BEIJING, June 1 (Xinhua) -- Welfare activities and projects initiated for children swept across China on Friday, International Children's Day.
A "free lunch for poor pupils" online fund raising scheme led by domestic web search giant Baidu called for netizens to post "blessings" on a forum. With Baidu promising to donate one free lunch in the name of each poster, 360,202 of the messages were collected between 11 a.m. and noon on Friday.
It is estimated that Baidu will spend more than 1 million yuan (157,000 U.S. dollars) on the food.
A netizen named "Jiangjixia" posted, "I was ever a left-behind child, and I can understand them. I hope everyone can show a little love or care, even one penny matters."
The Ministry of Civil Affairs (MCA) also launched a campaign on Children's Day calling on the public to help homeless youngsters, and for charities and social organizations to pay more attention to the group.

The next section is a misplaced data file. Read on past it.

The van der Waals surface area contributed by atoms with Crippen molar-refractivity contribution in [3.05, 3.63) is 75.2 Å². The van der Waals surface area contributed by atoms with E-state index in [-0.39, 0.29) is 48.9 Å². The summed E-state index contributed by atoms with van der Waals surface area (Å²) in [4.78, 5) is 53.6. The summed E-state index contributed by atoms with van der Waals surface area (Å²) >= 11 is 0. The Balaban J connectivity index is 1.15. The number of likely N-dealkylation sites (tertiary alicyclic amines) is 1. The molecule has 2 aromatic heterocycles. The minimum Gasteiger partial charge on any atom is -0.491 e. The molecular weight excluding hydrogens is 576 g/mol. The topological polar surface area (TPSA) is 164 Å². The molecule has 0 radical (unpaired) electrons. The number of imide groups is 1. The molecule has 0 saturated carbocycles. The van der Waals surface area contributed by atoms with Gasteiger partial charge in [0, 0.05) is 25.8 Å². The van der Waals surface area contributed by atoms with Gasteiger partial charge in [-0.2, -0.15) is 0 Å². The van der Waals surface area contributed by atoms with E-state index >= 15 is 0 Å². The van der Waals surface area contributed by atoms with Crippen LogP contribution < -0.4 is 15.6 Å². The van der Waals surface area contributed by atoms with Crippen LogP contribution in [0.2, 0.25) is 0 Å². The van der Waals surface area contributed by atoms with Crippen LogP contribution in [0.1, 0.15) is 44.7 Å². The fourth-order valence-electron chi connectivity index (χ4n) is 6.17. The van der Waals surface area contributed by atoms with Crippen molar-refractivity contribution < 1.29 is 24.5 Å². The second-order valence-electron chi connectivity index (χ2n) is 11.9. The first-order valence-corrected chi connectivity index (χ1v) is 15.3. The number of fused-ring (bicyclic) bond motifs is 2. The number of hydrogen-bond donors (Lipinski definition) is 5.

A 12-month initiative launched last December by the MCA and seven other ministries including the Education Ministry and the Ministry of Public Security has so far helped more than 11,000 homeless children "find a home," according to MCA figures.
The "blue sky" plan, another MCA project for financing the construction of childhood welfare institutions, will be expanded to offer more services to needy children, promised MCA vice minister Dou Yupei when visiting orphans and disabled children at the Beijing Child Welfare House on Friday.
More than 400 children's welfare centers were built or renovated across China in the 2010-2015 period, realizing the target that each prefecture-level city has at least one such facility, Dou said.
The Chinese government has also kept exploring new ways to guarantee the happy, healthy growth of children affected by earthquakes and other disasters.
In southwest China's Sichuan Province, which was devastated by a massive quake that left more than 80,000 people dead or missing in 2008, 40 "children's friendly homes" have been built to provide services including education, medical care, entertainment and psychological support for more than 330,000 children.
The model has also been duplicated by Yushu, in northwest China's Qinghai Province, after many children were left homeless by a 7.1-magnitude quake in 2010.
By 2020, 90 percent of China's urban and rural communities will have a similar facility, according to a national outline for children's development.